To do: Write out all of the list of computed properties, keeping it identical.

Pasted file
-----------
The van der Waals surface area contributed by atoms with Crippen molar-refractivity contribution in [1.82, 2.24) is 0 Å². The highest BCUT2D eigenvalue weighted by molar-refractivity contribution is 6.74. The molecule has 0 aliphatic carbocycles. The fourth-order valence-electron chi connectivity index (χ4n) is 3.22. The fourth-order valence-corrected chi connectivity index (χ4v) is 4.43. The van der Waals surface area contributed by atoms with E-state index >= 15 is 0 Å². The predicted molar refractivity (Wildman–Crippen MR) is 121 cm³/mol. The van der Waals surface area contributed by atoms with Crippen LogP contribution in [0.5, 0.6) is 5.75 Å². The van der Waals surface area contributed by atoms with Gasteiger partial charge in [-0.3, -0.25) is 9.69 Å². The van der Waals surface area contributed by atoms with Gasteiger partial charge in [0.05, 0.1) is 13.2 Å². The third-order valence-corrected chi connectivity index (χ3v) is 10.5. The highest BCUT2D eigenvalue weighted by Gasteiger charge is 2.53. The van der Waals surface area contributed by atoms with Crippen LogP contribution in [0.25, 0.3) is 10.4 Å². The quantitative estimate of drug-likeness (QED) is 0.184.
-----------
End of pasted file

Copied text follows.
The van der Waals surface area contributed by atoms with Crippen molar-refractivity contribution in [1.82, 2.24) is 0 Å². The highest BCUT2D eigenvalue weighted by molar-refractivity contribution is 6.74. The molecule has 0 aliphatic carbocycles. The fourth-order valence-electron chi connectivity index (χ4n) is 3.22. The fourth-order valence-corrected chi connectivity index (χ4v) is 4.43. The van der Waals surface area contributed by atoms with E-state index >= 15 is 0 Å². The predicted molar refractivity (Wildman–Crippen MR) is 121 cm³/mol. The van der Waals surface area contributed by atoms with Crippen LogP contribution in [0.5, 0.6) is 5.75 Å². The van der Waals surface area contributed by atoms with Gasteiger partial charge in [-0.3, -0.25) is 9.69 Å². The van der Waals surface area contributed by atoms with Gasteiger partial charge in [0.05, 0.1) is 13.2 Å². The third-order valence-corrected chi connectivity index (χ3v) is 10.5. The highest BCUT2D eigenvalue weighted by Gasteiger charge is 2.53. The van der Waals surface area contributed by atoms with Crippen LogP contribution in [0.25, 0.3) is 10.4 Å². The quantitative estimate of drug-likeness (QED) is 0.184.